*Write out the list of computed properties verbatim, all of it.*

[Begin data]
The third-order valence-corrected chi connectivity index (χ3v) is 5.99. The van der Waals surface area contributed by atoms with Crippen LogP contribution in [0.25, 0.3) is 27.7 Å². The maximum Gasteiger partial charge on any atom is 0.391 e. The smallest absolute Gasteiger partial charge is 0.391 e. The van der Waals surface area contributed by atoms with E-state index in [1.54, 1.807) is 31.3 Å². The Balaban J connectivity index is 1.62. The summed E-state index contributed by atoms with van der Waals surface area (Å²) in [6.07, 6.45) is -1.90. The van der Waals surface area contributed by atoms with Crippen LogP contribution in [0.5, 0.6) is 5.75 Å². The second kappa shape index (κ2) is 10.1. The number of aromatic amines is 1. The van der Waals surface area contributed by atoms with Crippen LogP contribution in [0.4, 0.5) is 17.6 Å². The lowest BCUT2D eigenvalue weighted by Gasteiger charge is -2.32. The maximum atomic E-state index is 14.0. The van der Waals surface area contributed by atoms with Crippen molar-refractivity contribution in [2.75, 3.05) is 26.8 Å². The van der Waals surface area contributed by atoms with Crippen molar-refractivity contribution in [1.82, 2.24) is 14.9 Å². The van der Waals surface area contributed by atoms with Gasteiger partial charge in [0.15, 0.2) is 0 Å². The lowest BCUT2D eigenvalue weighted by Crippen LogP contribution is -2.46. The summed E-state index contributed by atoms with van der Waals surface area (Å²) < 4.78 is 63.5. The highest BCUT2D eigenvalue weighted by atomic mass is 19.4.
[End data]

The third-order valence-corrected chi connectivity index (χ3v) is 5.99. The van der Waals surface area contributed by atoms with Crippen LogP contribution in [0.25, 0.3) is 27.7 Å². The maximum Gasteiger partial charge on any atom is 0.391 e. The smallest absolute Gasteiger partial charge is 0.391 e. The van der Waals surface area contributed by atoms with E-state index in [1.54, 1.807) is 31.3 Å². The Balaban J connectivity index is 1.62. The summed E-state index contributed by atoms with van der Waals surface area (Å²) in [6.07, 6.45) is -1.90. The van der Waals surface area contributed by atoms with Crippen LogP contribution in [0.5, 0.6) is 5.75 Å². The second kappa shape index (κ2) is 10.1. The number of aromatic amines is 1. The van der Waals surface area contributed by atoms with Crippen LogP contribution in [0.4, 0.5) is 17.6 Å². The lowest BCUT2D eigenvalue weighted by Gasteiger charge is -2.32. The maximum atomic E-state index is 14.0. The van der Waals surface area contributed by atoms with Crippen molar-refractivity contribution in [2.75, 3.05) is 26.8 Å². The van der Waals surface area contributed by atoms with Crippen molar-refractivity contribution in [1.82, 2.24) is 14.9 Å². The van der Waals surface area contributed by atoms with Gasteiger partial charge in [0.15, 0.2) is 0 Å². The lowest BCUT2D eigenvalue weighted by Crippen LogP contribution is -2.46. The summed E-state index contributed by atoms with van der Waals surface area (Å²) < 4.78 is 63.5. The highest BCUT2D eigenvalue weighted by atomic mass is 19.4.